In honor of Sea Otter Awareness Week (SOAW), which runs from 20 September to 26 September 2015, we thought it seemed fitting to dedicate a post to our beloved sea otter.
To get us started, we are going to share some facts from SeaOtters.org about sea otters that caught our attention:
- “Sea otters play a critical role in the marine ecosystem as a keystone species. They promote a healthy kelp forest that, in turn, supports thousands of organisms.
- Sea otters are the top predator in their ecosystem.
- Sea otters are indicator or sentinel species, meaning they reflect the condition of the environment they live in, and they are dying of a tremendous amount of disease that has land-based connections. As humans and sea otters eat many of the same seafood items, high rates of sea otter disease may be a warning for both human and marine ecosystem health.
- [Sea otters are the] smallest marine mammal in northern hemisphere.”
And, here’s a look into the history of sea otters, at least in regards to how their population has declined in the last several hundred years:
“In the early 1700’s, before wide-scale hunting began, the sea otters worldwide range was continuous from Japan to Baja California and the population was estimated at 300,000, possibly with a million or more, with approximately 16,000 to 20,000 along California’s coast.”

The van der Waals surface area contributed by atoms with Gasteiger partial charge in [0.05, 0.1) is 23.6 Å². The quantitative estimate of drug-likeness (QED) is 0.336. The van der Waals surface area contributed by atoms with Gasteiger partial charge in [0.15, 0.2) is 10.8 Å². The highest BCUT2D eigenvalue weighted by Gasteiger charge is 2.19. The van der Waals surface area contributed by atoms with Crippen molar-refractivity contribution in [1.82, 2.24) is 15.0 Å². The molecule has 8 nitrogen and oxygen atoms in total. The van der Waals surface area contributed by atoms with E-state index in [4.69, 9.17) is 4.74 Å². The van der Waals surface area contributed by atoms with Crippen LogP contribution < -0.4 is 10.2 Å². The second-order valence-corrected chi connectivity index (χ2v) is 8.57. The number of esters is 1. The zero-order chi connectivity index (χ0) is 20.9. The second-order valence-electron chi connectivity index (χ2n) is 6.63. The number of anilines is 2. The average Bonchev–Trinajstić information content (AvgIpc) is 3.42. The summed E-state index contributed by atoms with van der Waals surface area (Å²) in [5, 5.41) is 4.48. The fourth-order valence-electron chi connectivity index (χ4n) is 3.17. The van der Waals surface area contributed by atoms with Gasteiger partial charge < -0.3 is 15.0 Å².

“Sea otters are now only found off the coast of Japan, Russia, Alaska, British Columbia, Washington and California.”
Yeah, that’s quite a difference…
Plus, with the link to humans, we’d say our sea otters deserve some extra attention!
Now, let’s take a look at some sea otters…
According to the National Wildlife Federation, it’s the dense fur of sea otters that keep them warm, unlike dolphins and whales that have layers of fat.
Sea otters have so much fur they have “up to a million hairs per square inch! We have only about 100,000 hairs on our whole head.”
Additionally, sea otters spend “two to three hours each day grooming their fur” – clean and fluffy fur helps to keep them warm after all.
If you thought sea otters couldn’t get anymore fun, well, we have one more for you…
There are times sea otters will hold hands to stay together, which is often referred to as rafting.
For more information on sea otters, SOAW and/or what you can do to help the animals, you can check out:
- Friends of the Sea Otters at SeaOtters.org
- National Wildlife Federation at NWF.org
- Sea Otter Awareness Week at SeaOtterWeek.org
- And, Monterey Bay Aquarium who even have an Otter Cam!
In the interim, be sure to help spread the message of sea otters by using the hashtag #SeaOtterAwarenessWeek.
Oh how we love our furry friends…